St. Augustine grass is among the most widely used grasses along the Gulf Coast regions of the United States. The grass has a superior tolerance for heat and high adaptability to limestone shores and sandy soil. Like all grasses, St. Augustine grass has disease and pest related problems. This includes white grubs that are likely to cause serious damage if not treated at the right time.
White grubs are the young or larval stage of a number of beetles including masked chafer, Japanese beetles, May and June beetle, and scarab beetle. The insects are the most destructive pest of turf grasses, including St. Augustine grass, cites the Utah State University Extension. Though the adult beetles differ significantly in habits and appearance, the white grubs are almost similar in appearance and cause the same level and type of damage to grass.
The larva of all beetles is dirty white to gray in color and anywhere from 3/8 to 2 inches in length. The pests lie in a distinct C-shape in the soil. The head capsule is dark brown in color. The only distinguishing feature between the different species of white grubs is the arrangement of hairs and spines on the posterior body. The adult beetles are not harmful to turf grasses. Some beetles occasionally feed on the foliage of certain landscape trees but this does not cause any heavy damage.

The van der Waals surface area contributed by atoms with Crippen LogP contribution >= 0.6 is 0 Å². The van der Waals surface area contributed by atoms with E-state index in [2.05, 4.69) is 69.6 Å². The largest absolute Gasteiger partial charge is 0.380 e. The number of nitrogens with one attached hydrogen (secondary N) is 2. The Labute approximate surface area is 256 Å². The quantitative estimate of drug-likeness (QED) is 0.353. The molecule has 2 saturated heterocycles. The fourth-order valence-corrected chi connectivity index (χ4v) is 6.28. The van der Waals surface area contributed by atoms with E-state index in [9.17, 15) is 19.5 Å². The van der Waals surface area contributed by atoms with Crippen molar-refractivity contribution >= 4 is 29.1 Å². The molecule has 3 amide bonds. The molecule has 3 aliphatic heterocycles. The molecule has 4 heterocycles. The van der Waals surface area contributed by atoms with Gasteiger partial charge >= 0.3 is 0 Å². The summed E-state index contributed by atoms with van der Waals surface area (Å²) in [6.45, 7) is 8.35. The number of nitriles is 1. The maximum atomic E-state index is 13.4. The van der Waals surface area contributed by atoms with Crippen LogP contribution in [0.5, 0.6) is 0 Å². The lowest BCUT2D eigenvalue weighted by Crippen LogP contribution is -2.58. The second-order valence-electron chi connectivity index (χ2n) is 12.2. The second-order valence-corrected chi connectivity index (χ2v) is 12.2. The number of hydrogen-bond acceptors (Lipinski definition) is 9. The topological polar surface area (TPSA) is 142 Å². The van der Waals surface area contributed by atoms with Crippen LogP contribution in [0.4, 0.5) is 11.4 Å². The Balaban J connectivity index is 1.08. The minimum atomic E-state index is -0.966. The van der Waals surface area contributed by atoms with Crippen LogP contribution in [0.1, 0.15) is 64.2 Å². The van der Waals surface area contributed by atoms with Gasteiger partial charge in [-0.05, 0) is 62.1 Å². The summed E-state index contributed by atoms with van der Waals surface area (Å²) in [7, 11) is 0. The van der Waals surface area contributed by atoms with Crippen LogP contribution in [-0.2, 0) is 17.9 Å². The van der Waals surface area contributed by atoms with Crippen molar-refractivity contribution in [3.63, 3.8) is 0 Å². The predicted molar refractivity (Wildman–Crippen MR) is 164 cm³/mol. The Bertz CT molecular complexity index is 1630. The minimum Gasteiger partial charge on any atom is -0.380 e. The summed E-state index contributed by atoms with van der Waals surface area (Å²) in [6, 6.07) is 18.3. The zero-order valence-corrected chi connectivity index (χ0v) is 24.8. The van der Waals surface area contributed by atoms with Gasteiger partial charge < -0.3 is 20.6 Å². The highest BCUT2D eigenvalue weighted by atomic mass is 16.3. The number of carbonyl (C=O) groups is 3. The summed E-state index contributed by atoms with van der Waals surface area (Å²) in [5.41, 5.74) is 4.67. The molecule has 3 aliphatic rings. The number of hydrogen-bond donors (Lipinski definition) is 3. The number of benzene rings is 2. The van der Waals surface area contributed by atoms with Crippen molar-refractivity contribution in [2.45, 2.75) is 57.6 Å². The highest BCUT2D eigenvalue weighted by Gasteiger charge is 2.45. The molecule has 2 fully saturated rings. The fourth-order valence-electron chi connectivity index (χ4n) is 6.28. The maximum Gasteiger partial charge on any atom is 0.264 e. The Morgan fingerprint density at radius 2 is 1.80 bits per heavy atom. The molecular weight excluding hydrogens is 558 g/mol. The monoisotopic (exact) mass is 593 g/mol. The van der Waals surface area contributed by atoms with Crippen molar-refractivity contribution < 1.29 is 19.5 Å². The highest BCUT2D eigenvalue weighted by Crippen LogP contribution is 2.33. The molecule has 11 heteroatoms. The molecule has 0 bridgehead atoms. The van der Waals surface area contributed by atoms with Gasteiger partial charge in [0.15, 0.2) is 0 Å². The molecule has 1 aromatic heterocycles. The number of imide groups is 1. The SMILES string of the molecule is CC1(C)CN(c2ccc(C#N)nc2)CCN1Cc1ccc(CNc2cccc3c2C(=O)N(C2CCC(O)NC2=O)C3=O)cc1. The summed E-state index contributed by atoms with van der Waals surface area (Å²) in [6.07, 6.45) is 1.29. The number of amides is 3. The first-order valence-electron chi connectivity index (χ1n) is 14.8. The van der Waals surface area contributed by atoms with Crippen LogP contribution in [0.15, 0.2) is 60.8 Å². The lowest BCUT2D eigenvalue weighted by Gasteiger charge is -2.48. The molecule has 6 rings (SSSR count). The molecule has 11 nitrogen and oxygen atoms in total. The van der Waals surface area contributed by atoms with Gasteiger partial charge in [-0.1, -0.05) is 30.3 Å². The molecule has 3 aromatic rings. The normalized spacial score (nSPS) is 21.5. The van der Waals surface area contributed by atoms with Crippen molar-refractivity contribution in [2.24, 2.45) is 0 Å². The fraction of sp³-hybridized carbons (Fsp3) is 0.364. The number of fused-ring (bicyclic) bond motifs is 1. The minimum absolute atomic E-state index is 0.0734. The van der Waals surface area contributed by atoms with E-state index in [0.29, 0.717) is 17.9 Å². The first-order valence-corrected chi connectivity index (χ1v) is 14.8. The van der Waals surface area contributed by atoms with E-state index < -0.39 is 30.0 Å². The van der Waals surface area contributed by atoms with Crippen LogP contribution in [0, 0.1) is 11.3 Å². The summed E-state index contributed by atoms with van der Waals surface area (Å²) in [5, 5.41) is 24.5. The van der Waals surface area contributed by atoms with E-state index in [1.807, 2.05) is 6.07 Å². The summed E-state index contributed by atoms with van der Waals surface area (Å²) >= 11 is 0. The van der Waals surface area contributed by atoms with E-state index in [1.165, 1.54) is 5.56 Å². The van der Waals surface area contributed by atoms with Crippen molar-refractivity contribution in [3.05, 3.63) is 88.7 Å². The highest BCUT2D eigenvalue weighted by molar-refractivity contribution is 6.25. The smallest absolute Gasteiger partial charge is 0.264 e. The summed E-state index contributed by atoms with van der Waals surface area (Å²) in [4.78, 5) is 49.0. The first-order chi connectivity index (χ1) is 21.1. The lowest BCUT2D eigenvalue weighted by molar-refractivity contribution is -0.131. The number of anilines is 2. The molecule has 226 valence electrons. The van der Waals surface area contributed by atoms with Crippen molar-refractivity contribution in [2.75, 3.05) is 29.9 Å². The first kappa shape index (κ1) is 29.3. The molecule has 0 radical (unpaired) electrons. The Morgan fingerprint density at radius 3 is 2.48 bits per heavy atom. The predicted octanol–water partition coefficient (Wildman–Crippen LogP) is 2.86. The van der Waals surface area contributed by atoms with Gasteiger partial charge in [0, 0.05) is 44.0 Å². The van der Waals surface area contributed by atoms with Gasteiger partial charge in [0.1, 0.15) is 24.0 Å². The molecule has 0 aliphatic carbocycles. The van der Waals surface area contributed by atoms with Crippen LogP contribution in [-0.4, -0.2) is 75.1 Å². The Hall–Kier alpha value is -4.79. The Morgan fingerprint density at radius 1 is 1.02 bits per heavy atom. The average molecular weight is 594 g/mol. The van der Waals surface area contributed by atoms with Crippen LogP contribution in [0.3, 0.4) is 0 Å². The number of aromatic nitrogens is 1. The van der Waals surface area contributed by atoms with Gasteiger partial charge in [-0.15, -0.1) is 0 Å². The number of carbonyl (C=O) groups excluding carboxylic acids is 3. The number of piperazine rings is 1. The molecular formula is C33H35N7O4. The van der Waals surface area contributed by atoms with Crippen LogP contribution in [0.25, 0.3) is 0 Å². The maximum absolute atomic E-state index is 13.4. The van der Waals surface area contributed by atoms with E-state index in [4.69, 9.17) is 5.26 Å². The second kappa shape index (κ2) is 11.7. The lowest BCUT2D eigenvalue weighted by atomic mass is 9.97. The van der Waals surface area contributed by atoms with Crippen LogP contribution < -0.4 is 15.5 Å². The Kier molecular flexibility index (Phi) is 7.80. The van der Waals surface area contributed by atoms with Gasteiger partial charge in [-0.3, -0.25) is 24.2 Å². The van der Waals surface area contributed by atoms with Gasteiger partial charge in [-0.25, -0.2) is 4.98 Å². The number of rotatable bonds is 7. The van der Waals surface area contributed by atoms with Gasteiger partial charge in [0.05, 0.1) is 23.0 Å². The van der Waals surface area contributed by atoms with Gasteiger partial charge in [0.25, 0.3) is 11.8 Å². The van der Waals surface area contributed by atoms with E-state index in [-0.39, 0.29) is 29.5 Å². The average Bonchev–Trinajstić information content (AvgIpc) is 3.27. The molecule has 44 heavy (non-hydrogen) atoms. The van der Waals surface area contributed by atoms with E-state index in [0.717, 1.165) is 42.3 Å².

Curative Insecticide Timing
The best time to apply curative insecticides to any infested turf grass is during late summer and fall, cites the University of Rhode Island Extension. Avoid treating in spring as the mature grubs have buried deep in soil and hard to reach with chemicals. Suggested treatment time is between August 1 and September 15. Insecticides are most effective when applied at the second or third instar or larvae development stage. Recommended insecticides include trichlorfon. St. Augustine grass produces heavy thatch that often prevents the penetration of insecticide into the roots. Makes sure grass is mowed low and dethatched prior to treatment.
Preventative Insecticide Timing
As the name suggests, preventative insecticides are used prior to egg hatching and larva maturation in order to control pest population. Best time to apply preventative insecticides is early in the season a month before the eggs hatch and when larvae are very young and feeding near the soil surface. Suggested treatment time is between April 1 and August 15. Recommended insecticides include imidacloprid or halofenozide.